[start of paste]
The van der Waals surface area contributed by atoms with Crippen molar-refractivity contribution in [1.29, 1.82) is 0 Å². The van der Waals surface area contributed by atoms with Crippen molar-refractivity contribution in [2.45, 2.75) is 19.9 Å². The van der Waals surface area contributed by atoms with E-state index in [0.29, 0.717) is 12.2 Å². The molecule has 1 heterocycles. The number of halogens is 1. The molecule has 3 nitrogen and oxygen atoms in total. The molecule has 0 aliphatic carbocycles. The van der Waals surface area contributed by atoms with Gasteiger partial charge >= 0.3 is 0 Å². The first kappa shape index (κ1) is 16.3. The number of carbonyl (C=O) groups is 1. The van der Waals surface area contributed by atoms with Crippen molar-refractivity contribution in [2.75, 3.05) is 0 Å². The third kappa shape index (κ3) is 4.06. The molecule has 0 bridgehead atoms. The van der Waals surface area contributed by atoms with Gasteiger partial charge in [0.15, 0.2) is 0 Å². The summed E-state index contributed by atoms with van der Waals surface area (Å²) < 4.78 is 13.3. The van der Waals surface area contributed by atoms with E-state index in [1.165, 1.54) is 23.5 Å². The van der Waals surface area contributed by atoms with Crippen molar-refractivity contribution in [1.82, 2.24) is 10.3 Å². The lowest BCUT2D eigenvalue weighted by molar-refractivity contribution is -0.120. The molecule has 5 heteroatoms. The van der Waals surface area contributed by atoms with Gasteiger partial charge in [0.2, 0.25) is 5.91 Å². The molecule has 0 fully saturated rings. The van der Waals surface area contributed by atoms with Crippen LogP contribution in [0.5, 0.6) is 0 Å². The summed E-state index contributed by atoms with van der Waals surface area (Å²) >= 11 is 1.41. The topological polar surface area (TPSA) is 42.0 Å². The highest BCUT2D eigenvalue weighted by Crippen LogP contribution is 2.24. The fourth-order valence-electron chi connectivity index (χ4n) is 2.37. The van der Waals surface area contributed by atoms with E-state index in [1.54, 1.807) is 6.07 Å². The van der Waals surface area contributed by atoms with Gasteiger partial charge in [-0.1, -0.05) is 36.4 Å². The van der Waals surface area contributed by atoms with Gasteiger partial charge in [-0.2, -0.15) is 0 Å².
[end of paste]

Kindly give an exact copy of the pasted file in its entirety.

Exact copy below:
The van der Waals surface area contributed by atoms with Crippen molar-refractivity contribution in [1.29, 1.82) is 0 Å². The van der Waals surface area contributed by atoms with Crippen molar-refractivity contribution in [2.45, 2.75) is 19.9 Å². The van der Waals surface area contributed by atoms with E-state index in [0.29, 0.717) is 12.2 Å². The molecule has 1 heterocycles. The number of halogens is 1. The molecule has 3 nitrogen and oxygen atoms in total. The molecule has 0 aliphatic carbocycles. The van der Waals surface area contributed by atoms with Gasteiger partial charge >= 0.3 is 0 Å². The first kappa shape index (κ1) is 16.3. The number of carbonyl (C=O) groups is 1. The van der Waals surface area contributed by atoms with Crippen molar-refractivity contribution in [2.75, 3.05) is 0 Å². The third kappa shape index (κ3) is 4.06. The molecule has 0 bridgehead atoms. The van der Waals surface area contributed by atoms with Gasteiger partial charge in [0.15, 0.2) is 0 Å². The summed E-state index contributed by atoms with van der Waals surface area (Å²) < 4.78 is 13.3. The van der Waals surface area contributed by atoms with E-state index in [1.165, 1.54) is 23.5 Å². The van der Waals surface area contributed by atoms with Crippen molar-refractivity contribution in [1.82, 2.24) is 10.3 Å². The lowest BCUT2D eigenvalue weighted by molar-refractivity contribution is -0.120. The molecule has 5 heteroatoms. The van der Waals surface area contributed by atoms with Gasteiger partial charge in [0.2, 0.25) is 5.91 Å². The molecule has 0 fully saturated rings. The van der Waals surface area contributed by atoms with Crippen LogP contribution in [0.5, 0.6) is 0 Å². The summed E-state index contributed by atoms with van der Waals surface area (Å²) >= 11 is 1.41. The topological polar surface area (TPSA) is 42.0 Å². The highest BCUT2D eigenvalue weighted by Crippen LogP contribution is 2.24. The fourth-order valence-electron chi connectivity index (χ4n) is 2.37. The van der Waals surface area contributed by atoms with E-state index in [1.54, 1.807) is 6.07 Å². The van der Waals surface area contributed by atoms with Gasteiger partial charge in [-0.1, -0.05) is 36.4 Å². The van der Waals surface area contributed by atoms with Gasteiger partial charge in [-0.2, -0.15) is 0 Å².